Four days, bobbing around in the water, buffeted by the wind and the swell, gave me time to think about what the harbour means to me. As a kid while our car crossed the harbour bridge I looked down at what seemed a massive stretch of water. Later I came to love taking the Devonport ferry to drink at the Masonic or wander round North Head enjoying what surely must be one of the city’s best views. And now living in Te Atatu I take my kayak out and catch snapper in the upper reaches.
I decided it is more than just a place to swim and fish and sail and paddle and motor around. More than a port or a collection of shipping routes. The harbour with all its beauty and changing moods is as much a part of our mental geography as the buildings and streets and volcanoes. It is part of who we are as Aucklanders.
So why this desire to clean it up, and repair the damage and pollution inflicted by decades of development and neglect? If the harbour is part of who we are, then surely we want to pass it on to our grandchildren in good shape: not silted up, contaminated, lifeless and unsafe for swimming. But I keep coming back to Len Brown’s liveable city which has become the measuring stick.
What could be more liveable than going down to Devonport wharf and catching whitebait as our grandparents’ generation did? Or swimming at city beaches and knowing you won’t pick up a gastro bug even after heavy rains? Or an 8 year old catching koura in the Le Roys stream at Little Shoal Bay? Or the kids of Massey being able to swim in the Manutewhau stream without picking up ear infections? Or Ngati Whatua being able to pick a feed of pipis at Okahu Bay as did generations before?
So what to do about it? Here’s my 5 point plan for the Waitemata, cobbled together while paddling:
1. Auckland Council should roll out the world-acclaimed Project Twin Streams, developed by the old Waitakere City Council, to mobilise the community to clean up streams, restore native habitat, and reduce harmful run-off.
2. Local and central government should increase funding to community environment programmes like Sustainable Coastlines and the Kaipatiki Project, engaging the community in habitat restoration, raising public awareness and changing behaviours.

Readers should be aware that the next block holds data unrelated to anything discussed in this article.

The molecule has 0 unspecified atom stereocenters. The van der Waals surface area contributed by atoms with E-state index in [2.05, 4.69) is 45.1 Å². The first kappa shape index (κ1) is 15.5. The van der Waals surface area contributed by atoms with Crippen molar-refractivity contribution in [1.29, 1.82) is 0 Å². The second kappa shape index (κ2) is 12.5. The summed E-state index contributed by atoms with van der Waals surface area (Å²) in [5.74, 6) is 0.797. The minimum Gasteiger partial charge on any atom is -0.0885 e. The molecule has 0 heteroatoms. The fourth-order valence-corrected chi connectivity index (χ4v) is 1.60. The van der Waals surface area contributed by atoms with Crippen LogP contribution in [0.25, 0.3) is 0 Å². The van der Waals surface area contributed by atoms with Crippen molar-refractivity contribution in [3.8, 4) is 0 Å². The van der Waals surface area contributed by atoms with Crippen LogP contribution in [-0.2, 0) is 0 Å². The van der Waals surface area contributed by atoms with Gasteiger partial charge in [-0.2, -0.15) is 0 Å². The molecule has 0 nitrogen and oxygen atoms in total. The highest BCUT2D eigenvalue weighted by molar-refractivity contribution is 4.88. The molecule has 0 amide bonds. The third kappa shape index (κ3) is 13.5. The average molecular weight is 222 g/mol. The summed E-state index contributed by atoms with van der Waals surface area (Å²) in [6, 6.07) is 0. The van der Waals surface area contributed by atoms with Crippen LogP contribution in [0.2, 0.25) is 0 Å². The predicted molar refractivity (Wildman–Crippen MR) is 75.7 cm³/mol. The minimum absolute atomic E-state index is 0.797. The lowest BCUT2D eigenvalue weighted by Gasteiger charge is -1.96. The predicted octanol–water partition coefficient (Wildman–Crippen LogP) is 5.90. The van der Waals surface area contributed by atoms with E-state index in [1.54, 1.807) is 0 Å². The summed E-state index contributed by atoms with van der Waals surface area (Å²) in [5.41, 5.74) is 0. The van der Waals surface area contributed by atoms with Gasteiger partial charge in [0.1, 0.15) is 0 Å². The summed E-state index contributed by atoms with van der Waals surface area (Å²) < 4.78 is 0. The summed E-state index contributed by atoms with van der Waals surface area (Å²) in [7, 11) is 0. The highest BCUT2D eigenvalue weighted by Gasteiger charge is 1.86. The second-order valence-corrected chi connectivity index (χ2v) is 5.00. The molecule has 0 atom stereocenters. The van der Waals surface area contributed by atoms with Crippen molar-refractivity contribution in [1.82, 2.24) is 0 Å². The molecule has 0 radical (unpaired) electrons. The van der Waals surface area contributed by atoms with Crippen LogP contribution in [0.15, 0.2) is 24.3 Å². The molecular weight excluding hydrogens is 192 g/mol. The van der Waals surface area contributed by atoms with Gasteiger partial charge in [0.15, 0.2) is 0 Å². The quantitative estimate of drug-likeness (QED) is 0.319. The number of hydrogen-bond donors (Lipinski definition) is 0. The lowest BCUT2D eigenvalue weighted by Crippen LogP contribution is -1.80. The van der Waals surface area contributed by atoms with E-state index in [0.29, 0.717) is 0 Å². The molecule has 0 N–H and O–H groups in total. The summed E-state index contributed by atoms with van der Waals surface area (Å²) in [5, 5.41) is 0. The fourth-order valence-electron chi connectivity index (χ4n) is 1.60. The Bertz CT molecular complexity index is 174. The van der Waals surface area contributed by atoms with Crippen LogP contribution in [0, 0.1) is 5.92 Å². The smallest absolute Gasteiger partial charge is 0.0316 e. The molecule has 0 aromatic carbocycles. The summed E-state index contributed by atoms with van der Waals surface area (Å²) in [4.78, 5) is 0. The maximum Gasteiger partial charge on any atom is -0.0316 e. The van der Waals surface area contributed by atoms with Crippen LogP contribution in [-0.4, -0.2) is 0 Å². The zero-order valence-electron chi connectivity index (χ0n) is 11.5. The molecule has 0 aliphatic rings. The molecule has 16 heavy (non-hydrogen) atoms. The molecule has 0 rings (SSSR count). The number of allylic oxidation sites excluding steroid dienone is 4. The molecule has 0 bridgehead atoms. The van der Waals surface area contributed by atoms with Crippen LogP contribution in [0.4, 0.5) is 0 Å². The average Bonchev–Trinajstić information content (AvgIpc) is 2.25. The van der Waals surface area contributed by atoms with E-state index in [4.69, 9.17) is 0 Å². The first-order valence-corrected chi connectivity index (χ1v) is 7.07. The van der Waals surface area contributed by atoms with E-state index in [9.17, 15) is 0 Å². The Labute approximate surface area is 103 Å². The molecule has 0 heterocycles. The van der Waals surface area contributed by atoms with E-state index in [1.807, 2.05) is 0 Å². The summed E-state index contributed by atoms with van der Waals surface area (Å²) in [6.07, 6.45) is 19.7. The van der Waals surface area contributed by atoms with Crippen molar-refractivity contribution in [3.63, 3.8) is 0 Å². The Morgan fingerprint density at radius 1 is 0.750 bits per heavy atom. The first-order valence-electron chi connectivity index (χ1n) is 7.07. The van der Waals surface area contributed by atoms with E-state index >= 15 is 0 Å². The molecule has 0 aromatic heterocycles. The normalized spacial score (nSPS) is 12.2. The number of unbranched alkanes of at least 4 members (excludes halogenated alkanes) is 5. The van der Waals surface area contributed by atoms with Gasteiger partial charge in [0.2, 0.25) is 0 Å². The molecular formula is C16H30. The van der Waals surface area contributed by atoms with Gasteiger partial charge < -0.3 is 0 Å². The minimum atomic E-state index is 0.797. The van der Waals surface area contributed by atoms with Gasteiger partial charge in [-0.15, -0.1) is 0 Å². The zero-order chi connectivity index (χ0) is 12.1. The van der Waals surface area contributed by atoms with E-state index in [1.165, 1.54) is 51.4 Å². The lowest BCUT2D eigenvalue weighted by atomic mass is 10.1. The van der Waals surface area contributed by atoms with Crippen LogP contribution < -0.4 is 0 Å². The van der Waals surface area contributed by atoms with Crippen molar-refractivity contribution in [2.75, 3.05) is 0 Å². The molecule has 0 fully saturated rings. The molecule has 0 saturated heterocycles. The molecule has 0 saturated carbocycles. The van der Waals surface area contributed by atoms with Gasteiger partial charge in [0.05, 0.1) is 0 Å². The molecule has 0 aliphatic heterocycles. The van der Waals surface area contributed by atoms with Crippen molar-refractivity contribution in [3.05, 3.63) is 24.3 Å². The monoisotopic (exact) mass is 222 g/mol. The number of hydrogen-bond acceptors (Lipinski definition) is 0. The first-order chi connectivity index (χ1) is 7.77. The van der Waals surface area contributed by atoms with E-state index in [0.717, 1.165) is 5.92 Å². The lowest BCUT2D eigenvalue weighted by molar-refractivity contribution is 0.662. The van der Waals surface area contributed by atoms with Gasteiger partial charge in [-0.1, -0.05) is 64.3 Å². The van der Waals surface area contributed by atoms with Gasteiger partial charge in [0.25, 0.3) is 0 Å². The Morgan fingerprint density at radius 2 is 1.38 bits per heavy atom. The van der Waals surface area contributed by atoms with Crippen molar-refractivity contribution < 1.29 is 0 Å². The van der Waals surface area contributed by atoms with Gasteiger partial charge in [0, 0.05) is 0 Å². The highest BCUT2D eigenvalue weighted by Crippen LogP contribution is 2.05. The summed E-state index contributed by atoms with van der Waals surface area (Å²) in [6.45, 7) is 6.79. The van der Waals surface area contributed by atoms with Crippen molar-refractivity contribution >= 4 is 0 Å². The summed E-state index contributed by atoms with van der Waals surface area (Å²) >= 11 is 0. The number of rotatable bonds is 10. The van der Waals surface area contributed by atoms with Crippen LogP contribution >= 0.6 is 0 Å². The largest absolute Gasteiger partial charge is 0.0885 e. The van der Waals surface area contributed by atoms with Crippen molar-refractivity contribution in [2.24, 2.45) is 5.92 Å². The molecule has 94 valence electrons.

3. Auckland Council should do an audit of storm and wastewater infrastructure and plan the investments needed so the system can cope with a million extra people in the next 30-40 years without breaking down and polluting the harbour. Start by fixing all the sewerage leaks entering waterways around the harbour.
4. Shipping companies using the Port of Auckland should strictly adhere to the new 14 km/h speed limit to reduce the Bryde’s whales being killed by ship strike. If the companies don’t play ball, the speed limit should be regulated.
5. The parties in the Hauraki Gulf Forum should agree to 10% of the gulf to be made Marine Reserves, then to be legislated by the government. This will allow marine life to regenerate, and ecosystems to be restored.
The week finished with a morning out on the Gulf with Explore the whale watching people. The boat was full of high school students finishing up a week long summer camp on marine science, and some of the scientists and advocates from the Hauraki Gulf Forum. It was a blissful few hours out on the water, sharing it with the Gulf’s advocates of today and tomorrow.
Thanks for following my trail around the Watemata. I’m grateful to all the good people we met along the way, my various paddling buddies, Mels for logistics and support, and of course Ferg’s.
Photos: Olivia Baber, Auckland Council